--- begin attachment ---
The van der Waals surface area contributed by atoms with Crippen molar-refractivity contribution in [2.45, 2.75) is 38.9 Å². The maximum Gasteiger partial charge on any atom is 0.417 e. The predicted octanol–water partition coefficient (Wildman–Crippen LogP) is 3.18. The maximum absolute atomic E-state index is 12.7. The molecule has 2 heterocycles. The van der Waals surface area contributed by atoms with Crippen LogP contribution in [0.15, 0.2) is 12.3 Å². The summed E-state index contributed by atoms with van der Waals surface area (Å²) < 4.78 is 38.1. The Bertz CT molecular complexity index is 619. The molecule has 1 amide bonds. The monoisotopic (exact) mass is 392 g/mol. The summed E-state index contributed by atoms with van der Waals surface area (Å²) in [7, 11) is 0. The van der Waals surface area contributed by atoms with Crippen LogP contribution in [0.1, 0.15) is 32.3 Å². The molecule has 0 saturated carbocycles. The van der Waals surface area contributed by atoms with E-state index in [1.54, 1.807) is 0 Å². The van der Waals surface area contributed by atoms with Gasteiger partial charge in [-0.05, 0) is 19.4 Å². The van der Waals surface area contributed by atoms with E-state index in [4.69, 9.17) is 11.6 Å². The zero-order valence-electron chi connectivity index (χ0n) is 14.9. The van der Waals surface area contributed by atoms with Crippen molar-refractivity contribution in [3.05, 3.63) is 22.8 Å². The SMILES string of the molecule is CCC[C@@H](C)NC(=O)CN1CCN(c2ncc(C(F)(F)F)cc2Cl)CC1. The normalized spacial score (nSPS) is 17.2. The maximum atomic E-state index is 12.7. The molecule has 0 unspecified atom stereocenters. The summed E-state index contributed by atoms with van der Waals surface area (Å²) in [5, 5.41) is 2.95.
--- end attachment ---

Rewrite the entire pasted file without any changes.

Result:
The van der Waals surface area contributed by atoms with Crippen molar-refractivity contribution in [2.45, 2.75) is 38.9 Å². The maximum Gasteiger partial charge on any atom is 0.417 e. The predicted octanol–water partition coefficient (Wildman–Crippen LogP) is 3.18. The maximum absolute atomic E-state index is 12.7. The molecule has 2 heterocycles. The van der Waals surface area contributed by atoms with Crippen LogP contribution in [0.15, 0.2) is 12.3 Å². The summed E-state index contributed by atoms with van der Waals surface area (Å²) < 4.78 is 38.1. The Bertz CT molecular complexity index is 619. The molecule has 1 amide bonds. The monoisotopic (exact) mass is 392 g/mol. The summed E-state index contributed by atoms with van der Waals surface area (Å²) in [7, 11) is 0. The van der Waals surface area contributed by atoms with Crippen LogP contribution in [0.1, 0.15) is 32.3 Å². The molecule has 0 saturated carbocycles. The van der Waals surface area contributed by atoms with E-state index in [1.54, 1.807) is 0 Å². The van der Waals surface area contributed by atoms with Gasteiger partial charge in [-0.05, 0) is 19.4 Å². The van der Waals surface area contributed by atoms with E-state index in [4.69, 9.17) is 11.6 Å². The zero-order valence-electron chi connectivity index (χ0n) is 14.9. The van der Waals surface area contributed by atoms with Crippen molar-refractivity contribution in [3.05, 3.63) is 22.8 Å². The SMILES string of the molecule is CCC[C@@H](C)NC(=O)CN1CCN(c2ncc(C(F)(F)F)cc2Cl)CC1. The normalized spacial score (nSPS) is 17.2. The maximum atomic E-state index is 12.7. The molecule has 0 unspecified atom stereocenters. The summed E-state index contributed by atoms with van der Waals surface area (Å²) in [5, 5.41) is 2.95.